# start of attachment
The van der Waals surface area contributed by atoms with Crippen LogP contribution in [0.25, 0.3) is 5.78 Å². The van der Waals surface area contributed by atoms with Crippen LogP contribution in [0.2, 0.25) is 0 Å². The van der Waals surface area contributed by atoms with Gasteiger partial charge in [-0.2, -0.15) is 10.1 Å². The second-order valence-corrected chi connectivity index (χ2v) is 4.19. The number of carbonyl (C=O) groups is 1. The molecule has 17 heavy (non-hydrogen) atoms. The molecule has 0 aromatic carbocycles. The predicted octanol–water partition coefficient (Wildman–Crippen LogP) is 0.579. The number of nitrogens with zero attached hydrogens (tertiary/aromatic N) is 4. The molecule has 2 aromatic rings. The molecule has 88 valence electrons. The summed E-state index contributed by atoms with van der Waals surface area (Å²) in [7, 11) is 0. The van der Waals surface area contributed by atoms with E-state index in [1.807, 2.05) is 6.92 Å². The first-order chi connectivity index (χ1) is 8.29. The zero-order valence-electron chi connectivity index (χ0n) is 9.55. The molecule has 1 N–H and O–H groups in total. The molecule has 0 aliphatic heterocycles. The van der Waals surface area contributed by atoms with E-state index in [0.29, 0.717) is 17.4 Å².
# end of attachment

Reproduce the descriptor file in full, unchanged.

The van der Waals surface area contributed by atoms with Crippen LogP contribution in [0.25, 0.3) is 5.78 Å². The van der Waals surface area contributed by atoms with Crippen LogP contribution in [0.2, 0.25) is 0 Å². The van der Waals surface area contributed by atoms with Gasteiger partial charge in [-0.2, -0.15) is 10.1 Å². The second-order valence-corrected chi connectivity index (χ2v) is 4.19. The number of carbonyl (C=O) groups is 1. The molecule has 17 heavy (non-hydrogen) atoms. The molecule has 0 aromatic carbocycles. The predicted octanol–water partition coefficient (Wildman–Crippen LogP) is 0.579. The number of nitrogens with zero attached hydrogens (tertiary/aromatic N) is 4. The molecule has 2 aromatic rings. The molecule has 88 valence electrons. The summed E-state index contributed by atoms with van der Waals surface area (Å²) in [7, 11) is 0. The van der Waals surface area contributed by atoms with E-state index in [1.807, 2.05) is 6.92 Å². The first-order chi connectivity index (χ1) is 8.29. The zero-order valence-electron chi connectivity index (χ0n) is 9.55. The molecule has 1 N–H and O–H groups in total. The molecule has 0 aliphatic heterocycles. The van der Waals surface area contributed by atoms with E-state index in [0.29, 0.717) is 17.4 Å².